The heavy metal/USPM scene is in good hands these days with bands like Visigoth and Eternal Champion leading the way. Another new contender is Detroit’s Demon Bitch. With their debut LP “Hellfriends”, this band takes a considerably different approach from the aforementioned groups. Musically, they have more of a blue-collar USPM approach, with more aggressive, thrashy riffs. Despite this, their vocalist comes from the white-collar side of USPM (think bands like Crimson Glory, Screamer, Fates Warning, etc.). He’s a total wailer, which works both in the band’s favour and to their detriment. Regardless, there aren’t many bands that come to mind who are able to combine both sides of the USPM spectrum, which makes “Hellfriends” a compelling listen. This combination is actually most reminiscent of the excellent power/thrash band Realm, but Demon Bitch is more on the power metal side of things, whereas Realm’s roots were in thrash.
Generally, the music on this release is pretty killer. Demon Bitch has no shortage of riffs, and because this record clocks in at just over 35 minutes, the band throws everything in their arsenal at you. There are wild, unexpected tempo changes, and a general uncontrolled feeling to the music. No song gets too comfortable for very long, as the band mixes a lot of different grooves and feels into each song. The previously noted tendency to get thrashy brings back memories of some of the more aggressive Manilla Road records of the late 1980s, but Demon Bitch pushes the boundaries of speed even further (“Beneath The Ice Caves” being the fastest tune). This also comes through in the guitar solos, which are completely off-the-hook.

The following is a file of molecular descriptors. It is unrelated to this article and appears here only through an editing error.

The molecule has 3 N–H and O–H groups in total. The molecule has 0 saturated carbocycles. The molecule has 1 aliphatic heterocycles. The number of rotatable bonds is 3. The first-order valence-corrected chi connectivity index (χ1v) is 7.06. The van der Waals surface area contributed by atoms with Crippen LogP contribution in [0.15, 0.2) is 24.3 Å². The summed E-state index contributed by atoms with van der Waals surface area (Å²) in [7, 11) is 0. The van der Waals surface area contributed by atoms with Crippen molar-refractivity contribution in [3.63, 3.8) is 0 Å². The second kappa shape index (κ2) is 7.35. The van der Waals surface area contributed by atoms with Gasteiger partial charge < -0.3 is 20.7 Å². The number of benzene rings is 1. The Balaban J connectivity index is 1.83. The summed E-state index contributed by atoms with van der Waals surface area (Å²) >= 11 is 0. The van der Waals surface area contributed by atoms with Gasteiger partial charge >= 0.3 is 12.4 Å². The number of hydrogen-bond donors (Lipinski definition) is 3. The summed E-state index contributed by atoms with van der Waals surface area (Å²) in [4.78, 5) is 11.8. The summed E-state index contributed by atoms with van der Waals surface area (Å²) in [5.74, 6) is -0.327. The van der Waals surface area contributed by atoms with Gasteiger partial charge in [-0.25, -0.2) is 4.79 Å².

Though “Hellfriends” is a stellar release musically, your enjoyment of this record will come down to the vocals. Calling their singer disorderly doesn’t even begin to explain how insane he is. The notes he hits seem to be totally random, making for a somewhat incoherent result. While unique vocalists like Sean Killian or Mark Shelton have their appeal, it is more difficult to appreciate the singing on this record. It is quite likely that these vocals will grow on you with time, but upon the first few listens, they get in the way of otherwise stellar music.
The end result is that “Hellfriends” is a unique and innovative record, but is brought down by the very thing that makes it so identifiable. Some people are going to love this sound, but after multiple listens, I still fail to get past the absurdity of the vocal approach. Both Visigoth and Eternal Champion manage to be catchy and memorable with their takes on this style of music, but unfortunately, the same cannot be said for Demon Bitch. That doesn’t make this a bad record at all. In fact, it is to be commended for standing out amongst the crowd of clone bands that have invaded heavy metal these days, but it also doesn’t make it an automatic album of the year contender.
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"Beneath The Ice Caves"
3.6/5 or 72%.
Written by Scott